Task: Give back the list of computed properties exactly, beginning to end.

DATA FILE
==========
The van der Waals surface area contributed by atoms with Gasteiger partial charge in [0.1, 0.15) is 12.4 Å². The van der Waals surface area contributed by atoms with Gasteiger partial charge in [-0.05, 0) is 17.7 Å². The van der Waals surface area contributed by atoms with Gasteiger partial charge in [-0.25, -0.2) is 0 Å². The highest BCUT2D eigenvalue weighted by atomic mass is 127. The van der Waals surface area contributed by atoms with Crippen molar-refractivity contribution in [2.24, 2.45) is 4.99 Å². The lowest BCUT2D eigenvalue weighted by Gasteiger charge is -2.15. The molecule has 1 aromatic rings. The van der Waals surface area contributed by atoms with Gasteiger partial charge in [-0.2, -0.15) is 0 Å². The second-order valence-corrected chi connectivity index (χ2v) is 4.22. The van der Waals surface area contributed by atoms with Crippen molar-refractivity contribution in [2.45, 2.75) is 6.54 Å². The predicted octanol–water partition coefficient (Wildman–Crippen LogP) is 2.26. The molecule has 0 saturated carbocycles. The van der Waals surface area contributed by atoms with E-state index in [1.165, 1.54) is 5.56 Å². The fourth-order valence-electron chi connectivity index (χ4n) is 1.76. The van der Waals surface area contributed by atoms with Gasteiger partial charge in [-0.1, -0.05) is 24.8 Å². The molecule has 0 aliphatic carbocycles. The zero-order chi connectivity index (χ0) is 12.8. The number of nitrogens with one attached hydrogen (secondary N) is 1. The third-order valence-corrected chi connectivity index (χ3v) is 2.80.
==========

The van der Waals surface area contributed by atoms with Gasteiger partial charge in [0.1, 0.15) is 12.4 Å². The van der Waals surface area contributed by atoms with Gasteiger partial charge in [-0.05, 0) is 17.7 Å². The van der Waals surface area contributed by atoms with Gasteiger partial charge in [-0.25, -0.2) is 0 Å². The highest BCUT2D eigenvalue weighted by atomic mass is 127. The van der Waals surface area contributed by atoms with Crippen molar-refractivity contribution in [2.24, 2.45) is 4.99 Å². The lowest BCUT2D eigenvalue weighted by Gasteiger charge is -2.15. The molecule has 1 aromatic rings. The van der Waals surface area contributed by atoms with Gasteiger partial charge in [-0.2, -0.15) is 0 Å². The second-order valence-corrected chi connectivity index (χ2v) is 4.22. The van der Waals surface area contributed by atoms with Crippen molar-refractivity contribution in [2.45, 2.75) is 6.54 Å². The predicted octanol–water partition coefficient (Wildman–Crippen LogP) is 2.26. The molecule has 0 saturated carbocycles. The van der Waals surface area contributed by atoms with E-state index in [1.165, 1.54) is 5.56 Å². The fourth-order valence-electron chi connectivity index (χ4n) is 1.76. The van der Waals surface area contributed by atoms with Gasteiger partial charge in [-0.1, -0.05) is 24.8 Å². The molecule has 0 aliphatic carbocycles. The zero-order chi connectivity index (χ0) is 12.8. The number of nitrogens with one attached hydrogen (secondary N) is 1. The third-order valence-corrected chi connectivity index (χ3v) is 2.80.